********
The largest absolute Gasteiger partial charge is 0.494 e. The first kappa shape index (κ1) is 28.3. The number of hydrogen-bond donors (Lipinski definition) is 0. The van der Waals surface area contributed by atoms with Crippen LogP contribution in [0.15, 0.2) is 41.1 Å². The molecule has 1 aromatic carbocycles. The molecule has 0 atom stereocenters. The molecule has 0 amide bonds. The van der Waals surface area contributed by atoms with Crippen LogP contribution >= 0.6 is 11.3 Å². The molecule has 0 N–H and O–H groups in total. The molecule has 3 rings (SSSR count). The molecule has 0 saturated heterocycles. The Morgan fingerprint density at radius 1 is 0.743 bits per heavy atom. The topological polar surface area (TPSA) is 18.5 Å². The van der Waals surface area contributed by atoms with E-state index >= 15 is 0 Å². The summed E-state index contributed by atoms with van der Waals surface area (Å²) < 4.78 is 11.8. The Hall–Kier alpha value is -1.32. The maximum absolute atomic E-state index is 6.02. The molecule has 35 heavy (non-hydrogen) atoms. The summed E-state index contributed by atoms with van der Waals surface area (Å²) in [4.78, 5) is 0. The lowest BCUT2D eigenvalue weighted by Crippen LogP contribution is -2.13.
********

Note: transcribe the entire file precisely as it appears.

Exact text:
The largest absolute Gasteiger partial charge is 0.494 e. The first kappa shape index (κ1) is 28.3. The number of hydrogen-bond donors (Lipinski definition) is 0. The van der Waals surface area contributed by atoms with Crippen LogP contribution in [0.15, 0.2) is 41.1 Å². The molecule has 1 aromatic carbocycles. The molecule has 0 atom stereocenters. The molecule has 0 amide bonds. The van der Waals surface area contributed by atoms with Crippen LogP contribution >= 0.6 is 11.3 Å². The molecule has 0 N–H and O–H groups in total. The molecule has 3 rings (SSSR count). The molecule has 0 saturated heterocycles. The Morgan fingerprint density at radius 1 is 0.743 bits per heavy atom. The topological polar surface area (TPSA) is 18.5 Å². The van der Waals surface area contributed by atoms with E-state index >= 15 is 0 Å². The summed E-state index contributed by atoms with van der Waals surface area (Å²) < 4.78 is 11.8. The Hall–Kier alpha value is -1.32. The maximum absolute atomic E-state index is 6.02. The molecule has 35 heavy (non-hydrogen) atoms. The summed E-state index contributed by atoms with van der Waals surface area (Å²) in [4.78, 5) is 0. The lowest BCUT2D eigenvalue weighted by Crippen LogP contribution is -2.13.